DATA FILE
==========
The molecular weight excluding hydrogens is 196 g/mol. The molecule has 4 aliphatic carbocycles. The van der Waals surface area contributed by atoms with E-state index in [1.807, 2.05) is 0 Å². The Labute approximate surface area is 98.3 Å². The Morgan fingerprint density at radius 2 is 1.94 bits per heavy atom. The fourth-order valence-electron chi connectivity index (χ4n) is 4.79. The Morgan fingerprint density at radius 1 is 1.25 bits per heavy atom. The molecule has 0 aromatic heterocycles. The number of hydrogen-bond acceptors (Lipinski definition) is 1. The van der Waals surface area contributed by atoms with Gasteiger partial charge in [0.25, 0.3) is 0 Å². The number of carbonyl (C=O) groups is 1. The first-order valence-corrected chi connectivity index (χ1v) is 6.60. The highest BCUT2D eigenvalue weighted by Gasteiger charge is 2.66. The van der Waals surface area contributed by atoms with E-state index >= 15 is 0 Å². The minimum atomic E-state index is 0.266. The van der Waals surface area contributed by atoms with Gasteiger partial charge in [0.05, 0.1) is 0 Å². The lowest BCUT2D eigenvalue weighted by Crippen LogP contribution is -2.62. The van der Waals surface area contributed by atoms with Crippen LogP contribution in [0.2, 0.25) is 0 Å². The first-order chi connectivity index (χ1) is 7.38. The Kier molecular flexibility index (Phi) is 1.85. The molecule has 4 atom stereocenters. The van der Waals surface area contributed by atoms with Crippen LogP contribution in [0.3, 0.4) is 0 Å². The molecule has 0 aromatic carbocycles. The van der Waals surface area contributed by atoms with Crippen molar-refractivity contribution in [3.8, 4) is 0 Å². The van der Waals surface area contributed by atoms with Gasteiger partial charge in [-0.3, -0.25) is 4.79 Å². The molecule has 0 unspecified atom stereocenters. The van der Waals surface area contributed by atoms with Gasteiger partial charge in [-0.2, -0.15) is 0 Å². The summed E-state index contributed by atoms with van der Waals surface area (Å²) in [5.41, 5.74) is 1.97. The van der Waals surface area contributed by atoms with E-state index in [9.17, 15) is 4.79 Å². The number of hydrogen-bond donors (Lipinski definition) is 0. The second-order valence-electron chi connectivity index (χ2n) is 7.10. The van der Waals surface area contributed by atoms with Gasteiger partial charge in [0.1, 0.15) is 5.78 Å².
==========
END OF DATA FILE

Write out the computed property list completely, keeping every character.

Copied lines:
The molecular weight excluding hydrogens is 196 g/mol. The molecule has 4 aliphatic carbocycles. The van der Waals surface area contributed by atoms with E-state index in [1.807, 2.05) is 0 Å². The Labute approximate surface area is 98.3 Å². The Morgan fingerprint density at radius 2 is 1.94 bits per heavy atom. The fourth-order valence-electron chi connectivity index (χ4n) is 4.79. The Morgan fingerprint density at radius 1 is 1.25 bits per heavy atom. The molecule has 0 aromatic heterocycles. The number of hydrogen-bond acceptors (Lipinski definition) is 1. The van der Waals surface area contributed by atoms with Gasteiger partial charge in [0.25, 0.3) is 0 Å². The number of carbonyl (C=O) groups is 1. The first-order valence-corrected chi connectivity index (χ1v) is 6.60. The highest BCUT2D eigenvalue weighted by Gasteiger charge is 2.66. The van der Waals surface area contributed by atoms with E-state index >= 15 is 0 Å². The minimum atomic E-state index is 0.266. The van der Waals surface area contributed by atoms with Gasteiger partial charge in [0.05, 0.1) is 0 Å². The lowest BCUT2D eigenvalue weighted by Crippen LogP contribution is -2.62. The van der Waals surface area contributed by atoms with Crippen LogP contribution in [0.2, 0.25) is 0 Å². The first-order chi connectivity index (χ1) is 7.38. The Kier molecular flexibility index (Phi) is 1.85. The molecule has 4 atom stereocenters. The van der Waals surface area contributed by atoms with Crippen LogP contribution in [0.3, 0.4) is 0 Å². The molecule has 0 aromatic carbocycles. The van der Waals surface area contributed by atoms with Crippen molar-refractivity contribution in [3.8, 4) is 0 Å². The van der Waals surface area contributed by atoms with Gasteiger partial charge in [-0.3, -0.25) is 4.79 Å². The molecule has 0 unspecified atom stereocenters. The van der Waals surface area contributed by atoms with Gasteiger partial charge in [-0.2, -0.15) is 0 Å². The summed E-state index contributed by atoms with van der Waals surface area (Å²) in [5.41, 5.74) is 1.97. The van der Waals surface area contributed by atoms with E-state index in [9.17, 15) is 4.79 Å². The number of hydrogen-bond donors (Lipinski definition) is 0. The second-order valence-electron chi connectivity index (χ2n) is 7.10. The van der Waals surface area contributed by atoms with Gasteiger partial charge in [0.1, 0.15) is 5.78 Å².